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The widespread use of high resolution genomic microarrays and whole exome sequencing has clearly demonstrated that rare de novo mutations at various genomic levels are a common cause of disease, particularly diseases that are associated with reduced reproductive fitness. It is therefore of the utmost importance to study the generation of these mutations and factors influencing their formation. Parental age and gender are known to affect both base substitutions as well as chromosomal aneuploidy.1–4 Base substitution mutations occur more frequently in males and more frequently with advanced age, which can be explained by the greater number of pre-meiotic cell divisions in males.5 In contrast, the majority of trisomic offspring is maternal in origin resulting from non-disjunction of homologous chromosomes during the first meiotic division, with also an increase in frequency with age.4 Until now, little has been known about the parental origin and the effect of increased parental age on the genesis of genomic copy number variation (CNV), including those which underlie a significant percentage of patients with cognitive disorders. Studies on a specific class of de novo CNVs—namely, those associated with recurrent microdeletion and microduplication syndromes—have indicated that there is no significant bias in the parent of origin6 or have only included a small number of individuals.7–9 Recurrent de novo CNVs are often flanked by segmental duplications that mediate the generation of these rearrangements through non-allelic homologous recombination (NAHR),10 which may be indifferent during both paternal and maternal meiosis. The majority of rare de novo CNVs associated with intellectual disability (ID), however, have non-recurrent breakpoints and do not generally involve known syndromes.11 Here, we report on a systematic parent-of-origin analysis of rare de novo CNVs identified in a large diagnostic cohort of individuals with ID. In addition, we assessed whether an elevated parental age may have influenced the generation of CNVs.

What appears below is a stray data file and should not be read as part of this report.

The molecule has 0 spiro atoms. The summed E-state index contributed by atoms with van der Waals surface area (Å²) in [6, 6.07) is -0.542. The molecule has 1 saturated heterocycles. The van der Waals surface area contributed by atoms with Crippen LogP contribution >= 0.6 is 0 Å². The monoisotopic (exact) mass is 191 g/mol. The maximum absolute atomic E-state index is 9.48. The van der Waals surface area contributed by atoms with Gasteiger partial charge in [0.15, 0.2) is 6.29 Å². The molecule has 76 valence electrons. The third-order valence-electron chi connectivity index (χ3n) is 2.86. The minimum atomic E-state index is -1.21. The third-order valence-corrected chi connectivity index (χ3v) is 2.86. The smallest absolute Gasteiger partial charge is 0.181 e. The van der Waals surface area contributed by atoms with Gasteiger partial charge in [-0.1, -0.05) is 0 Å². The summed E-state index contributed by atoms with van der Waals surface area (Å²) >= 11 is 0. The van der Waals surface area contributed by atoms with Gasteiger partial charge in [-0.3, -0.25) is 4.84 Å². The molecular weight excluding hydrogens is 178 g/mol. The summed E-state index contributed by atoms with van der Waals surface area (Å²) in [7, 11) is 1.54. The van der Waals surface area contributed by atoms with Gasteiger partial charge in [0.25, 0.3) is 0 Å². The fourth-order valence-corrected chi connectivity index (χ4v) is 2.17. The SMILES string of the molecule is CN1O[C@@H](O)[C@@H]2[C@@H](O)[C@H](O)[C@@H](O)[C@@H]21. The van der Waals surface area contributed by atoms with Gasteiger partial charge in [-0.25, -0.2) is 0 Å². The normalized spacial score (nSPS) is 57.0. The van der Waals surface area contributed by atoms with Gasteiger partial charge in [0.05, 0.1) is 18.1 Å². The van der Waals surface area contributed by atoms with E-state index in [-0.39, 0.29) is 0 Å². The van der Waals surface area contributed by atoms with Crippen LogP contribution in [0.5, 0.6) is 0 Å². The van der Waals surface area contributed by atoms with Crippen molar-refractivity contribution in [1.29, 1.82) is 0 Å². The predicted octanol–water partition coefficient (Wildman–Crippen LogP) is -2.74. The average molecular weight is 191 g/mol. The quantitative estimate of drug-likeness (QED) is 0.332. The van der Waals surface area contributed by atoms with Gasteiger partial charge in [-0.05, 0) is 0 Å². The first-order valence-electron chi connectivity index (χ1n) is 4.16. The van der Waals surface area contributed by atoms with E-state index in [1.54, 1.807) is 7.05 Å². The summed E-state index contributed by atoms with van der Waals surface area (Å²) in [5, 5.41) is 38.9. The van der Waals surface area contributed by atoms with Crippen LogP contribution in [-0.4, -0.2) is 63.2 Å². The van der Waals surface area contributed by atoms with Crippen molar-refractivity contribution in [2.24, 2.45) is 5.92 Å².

Rare de novo CNVs were detected by routine diagnostic screening of 3443 patients with ID between 2006 and 2010 in the department of human genetics, Radboud University Nijmegen Medical Centre. The consent of patients to perform this study was obtained. A total of 227 index patients showed one or more rare de novo CNVs after exclusion of large abnormalities such as derivative, ring, translocation, mosaic, or whole chromosome aberrations (including XYY). The overall process summarising the rare de novo CNV identification is illustrated in supplemental figure S1. Briefly, a 250 K single nucleotide polymorphism (SNP) mapping array (Affymetrix, Santa Clara, California, USA) was applied for CNV discovery using DNA extracted from whole blood using standard procedures. All microarrays were analysed in comparison to a pool of healthy reference samples. CNV losses larger than 150 kb and CNV gains larger than 200 kb spanning at least seven microarray SNP probes were included as previously described,9 with a calculated false negative rate of 0.95. A CNV was considered rare when present less than two times in the in-house database and less than three times in the Database of Genomic Variants.9 In all cases parental samples were studied using the same array technology.